Wow, first off I'm humbled by the variety of responses I've gotten through email and facebook. A few big Texas Hold em poker local and some so big they are national names that have weighed in, so I hope I'm able to present them capably when I do compile the information. I don't want to take anything they've said out of context or wrongly present their viewpoint. My plan now is to releases some of the emails on the blog, sometimes whole hog without the analysis or follow-up, and sometimes with little snippets that helped me out.
I'm excited and looking to really devote some time to this project and put together a solid article for the GCP yearbook coming out next year. Hope I'm up to the task, because I think some of the top flight pros may be surprised at the way other pros approached it.
What I've discovered, even in selecting a standard hand, is the different variables that people lean on. I just hit "publish" on a comment that brought up the fact that the buy-in of the tournament influences the decision. Whether it is Online Sit and go poker tournaments or live big-buy in events dictates strategy. Lots of truth to that. Even devoted followers of Harrington on Hold'Em should remember that he couched some of his advice with it being bankroll dependent. It's easy to attack the bubble of a 10k event if a min-cash or no cash doesn't mean anything to you, another thing completely if say you satellited in, couldn't sell the seat, and 10k is half your salary. Sometimes, the buy-in to the tournament can be the most important factor to a player--and I didn't even address it in the hypothetical. Some advocate the only way to play "correctly" is to play if money doesn't matter but just accept the fact you are gambling a lot more than the next guy but playing right.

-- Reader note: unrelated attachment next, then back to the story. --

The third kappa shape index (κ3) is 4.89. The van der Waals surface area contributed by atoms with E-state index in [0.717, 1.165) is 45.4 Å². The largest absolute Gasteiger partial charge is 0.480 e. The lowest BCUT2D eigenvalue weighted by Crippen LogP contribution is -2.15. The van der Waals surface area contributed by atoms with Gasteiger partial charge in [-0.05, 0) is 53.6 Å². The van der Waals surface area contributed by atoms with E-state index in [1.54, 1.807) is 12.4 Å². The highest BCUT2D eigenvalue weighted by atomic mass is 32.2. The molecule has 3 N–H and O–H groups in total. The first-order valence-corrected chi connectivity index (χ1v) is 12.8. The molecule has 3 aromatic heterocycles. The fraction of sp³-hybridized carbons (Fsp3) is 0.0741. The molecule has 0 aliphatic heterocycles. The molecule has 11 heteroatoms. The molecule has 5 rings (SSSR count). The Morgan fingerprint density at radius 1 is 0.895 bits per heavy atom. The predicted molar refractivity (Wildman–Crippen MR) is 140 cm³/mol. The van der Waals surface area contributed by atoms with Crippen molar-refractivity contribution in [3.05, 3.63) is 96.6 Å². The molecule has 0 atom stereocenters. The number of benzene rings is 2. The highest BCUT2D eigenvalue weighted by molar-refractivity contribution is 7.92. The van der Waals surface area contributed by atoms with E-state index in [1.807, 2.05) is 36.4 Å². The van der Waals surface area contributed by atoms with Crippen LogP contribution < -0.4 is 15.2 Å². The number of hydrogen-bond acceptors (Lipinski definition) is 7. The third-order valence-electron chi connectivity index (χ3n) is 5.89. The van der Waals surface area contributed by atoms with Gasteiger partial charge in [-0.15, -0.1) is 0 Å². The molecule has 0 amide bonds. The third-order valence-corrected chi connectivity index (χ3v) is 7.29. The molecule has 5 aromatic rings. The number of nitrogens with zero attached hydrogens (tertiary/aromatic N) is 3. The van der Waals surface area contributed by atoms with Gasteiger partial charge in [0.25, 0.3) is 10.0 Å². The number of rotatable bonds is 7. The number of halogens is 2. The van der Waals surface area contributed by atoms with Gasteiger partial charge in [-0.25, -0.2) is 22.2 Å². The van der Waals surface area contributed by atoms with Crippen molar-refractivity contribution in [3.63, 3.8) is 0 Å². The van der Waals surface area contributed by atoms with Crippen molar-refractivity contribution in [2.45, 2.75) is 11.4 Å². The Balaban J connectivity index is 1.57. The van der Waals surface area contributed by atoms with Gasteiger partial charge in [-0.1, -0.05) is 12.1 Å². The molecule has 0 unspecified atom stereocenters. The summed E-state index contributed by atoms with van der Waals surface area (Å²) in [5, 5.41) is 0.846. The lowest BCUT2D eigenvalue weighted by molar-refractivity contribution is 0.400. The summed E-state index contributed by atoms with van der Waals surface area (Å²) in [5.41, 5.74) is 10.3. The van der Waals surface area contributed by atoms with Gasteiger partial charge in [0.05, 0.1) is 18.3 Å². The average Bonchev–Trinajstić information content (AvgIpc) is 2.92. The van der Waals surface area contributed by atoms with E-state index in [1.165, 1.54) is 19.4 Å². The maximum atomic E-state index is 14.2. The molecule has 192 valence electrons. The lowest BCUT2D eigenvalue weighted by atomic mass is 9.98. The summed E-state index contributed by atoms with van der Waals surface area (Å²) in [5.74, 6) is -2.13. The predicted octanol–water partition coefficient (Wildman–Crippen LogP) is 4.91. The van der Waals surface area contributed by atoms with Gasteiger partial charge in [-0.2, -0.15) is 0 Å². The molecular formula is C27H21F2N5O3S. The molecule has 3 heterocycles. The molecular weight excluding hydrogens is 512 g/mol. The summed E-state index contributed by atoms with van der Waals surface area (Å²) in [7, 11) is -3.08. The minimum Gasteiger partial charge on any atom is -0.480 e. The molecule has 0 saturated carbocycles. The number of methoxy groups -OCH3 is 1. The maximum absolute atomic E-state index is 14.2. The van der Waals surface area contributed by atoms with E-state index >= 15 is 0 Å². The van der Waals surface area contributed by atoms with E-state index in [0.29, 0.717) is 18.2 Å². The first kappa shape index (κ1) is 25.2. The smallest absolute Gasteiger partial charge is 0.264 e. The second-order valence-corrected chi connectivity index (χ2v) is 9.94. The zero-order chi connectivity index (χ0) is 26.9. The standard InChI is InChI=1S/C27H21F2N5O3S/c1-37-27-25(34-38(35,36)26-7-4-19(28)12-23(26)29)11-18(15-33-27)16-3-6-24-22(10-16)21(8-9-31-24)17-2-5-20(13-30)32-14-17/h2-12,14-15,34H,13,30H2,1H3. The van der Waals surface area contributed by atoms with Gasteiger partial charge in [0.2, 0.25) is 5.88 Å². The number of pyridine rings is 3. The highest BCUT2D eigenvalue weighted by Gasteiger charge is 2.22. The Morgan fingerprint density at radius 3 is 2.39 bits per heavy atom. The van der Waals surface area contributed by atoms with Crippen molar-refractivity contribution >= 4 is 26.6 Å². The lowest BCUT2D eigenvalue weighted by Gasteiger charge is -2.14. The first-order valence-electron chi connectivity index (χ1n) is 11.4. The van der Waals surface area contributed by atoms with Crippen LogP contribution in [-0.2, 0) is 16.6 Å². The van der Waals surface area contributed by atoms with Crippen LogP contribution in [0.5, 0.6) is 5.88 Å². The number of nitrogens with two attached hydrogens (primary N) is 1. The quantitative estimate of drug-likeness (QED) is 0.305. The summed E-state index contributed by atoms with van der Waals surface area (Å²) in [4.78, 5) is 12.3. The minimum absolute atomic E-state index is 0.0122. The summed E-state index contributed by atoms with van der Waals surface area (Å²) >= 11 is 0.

Some other early problems with the question, as Kai Landry pointed out to me, the stack sizes may not allow playing pocket 4s in that spot to be profitable long run except as a steal and even then he'd prefer the stacks in the blinds to be reversed. Course, the question didn't really allow a fold and I kind of forced the people answering questions to play the hand from the start in ways they might not have normally. One guy responded in an email "I'm a nit, I fold preflop." Knowing the guy I'm pretty sure he was joking but others have advocated that.
Another weakness of the exersize, I followed through with the question assuming a raise of some sort when limping is an option many might have taken. The question should have been more open-ended to accomodate that strategy. Sometimes even a simple, or standard, hand isn't as simple or standard as we'd think. Those limpers were then kind of forced to answer the follow ups in a line they wouldn't take.
Here’s the beginning of one of the emails I received. He’s a friend and a blogger on GCP. I selected it first because I just read it. I will follow up with the rest of it and my response too in another post…
"I'm gonna do the only thing I know and be completely honest...don't see the point in sugar coating to be P.C. The same honesty i'd expect from you or anyone else I'd ask for poker advice.
The hand is very trite and I don't think you should spend too much time trying to analyze a very typical and common hand. I think one guy that responded on your blog is trying to outthink the room. The truth of the situation is that they have three ways to play the hand and NONE of them involve folding......
1) Ship the flop which I don't think is a good play b/c a tourney is such a grind and flopping a bottom set is an insanely strong hand that should get maximum value and I'm trying to find a way to get as much in the pot as possible rather than reduce the amount I could lose.
... to be continued...